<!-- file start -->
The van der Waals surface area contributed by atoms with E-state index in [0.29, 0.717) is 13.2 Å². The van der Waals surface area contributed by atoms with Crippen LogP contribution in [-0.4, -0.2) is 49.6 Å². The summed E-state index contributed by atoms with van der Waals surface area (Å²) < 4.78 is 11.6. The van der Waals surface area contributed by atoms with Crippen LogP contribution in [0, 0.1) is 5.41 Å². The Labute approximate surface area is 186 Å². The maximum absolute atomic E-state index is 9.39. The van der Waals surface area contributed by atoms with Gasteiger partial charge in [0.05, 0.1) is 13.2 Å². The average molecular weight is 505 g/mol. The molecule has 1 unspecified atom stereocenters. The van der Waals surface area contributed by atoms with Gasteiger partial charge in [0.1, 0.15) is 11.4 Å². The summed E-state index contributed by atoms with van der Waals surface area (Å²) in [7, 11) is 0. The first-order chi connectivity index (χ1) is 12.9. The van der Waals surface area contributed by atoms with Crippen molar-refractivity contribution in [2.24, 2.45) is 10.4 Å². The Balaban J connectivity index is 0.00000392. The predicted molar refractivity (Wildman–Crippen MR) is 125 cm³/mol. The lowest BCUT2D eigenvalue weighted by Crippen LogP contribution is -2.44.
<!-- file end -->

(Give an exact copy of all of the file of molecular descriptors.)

The van der Waals surface area contributed by atoms with E-state index in [0.29, 0.717) is 13.2 Å². The van der Waals surface area contributed by atoms with Crippen LogP contribution in [-0.4, -0.2) is 49.6 Å². The summed E-state index contributed by atoms with van der Waals surface area (Å²) < 4.78 is 11.6. The van der Waals surface area contributed by atoms with Crippen LogP contribution in [0, 0.1) is 5.41 Å². The Labute approximate surface area is 186 Å². The maximum absolute atomic E-state index is 9.39. The van der Waals surface area contributed by atoms with Gasteiger partial charge in [0.05, 0.1) is 13.2 Å². The average molecular weight is 505 g/mol. The molecule has 1 unspecified atom stereocenters. The van der Waals surface area contributed by atoms with Gasteiger partial charge in [0.1, 0.15) is 11.4 Å². The summed E-state index contributed by atoms with van der Waals surface area (Å²) in [7, 11) is 0. The first-order chi connectivity index (χ1) is 12.9. The van der Waals surface area contributed by atoms with Crippen molar-refractivity contribution in [2.24, 2.45) is 10.4 Å². The Balaban J connectivity index is 0.00000392. The predicted molar refractivity (Wildman–Crippen MR) is 125 cm³/mol. The lowest BCUT2D eigenvalue weighted by Crippen LogP contribution is -2.44.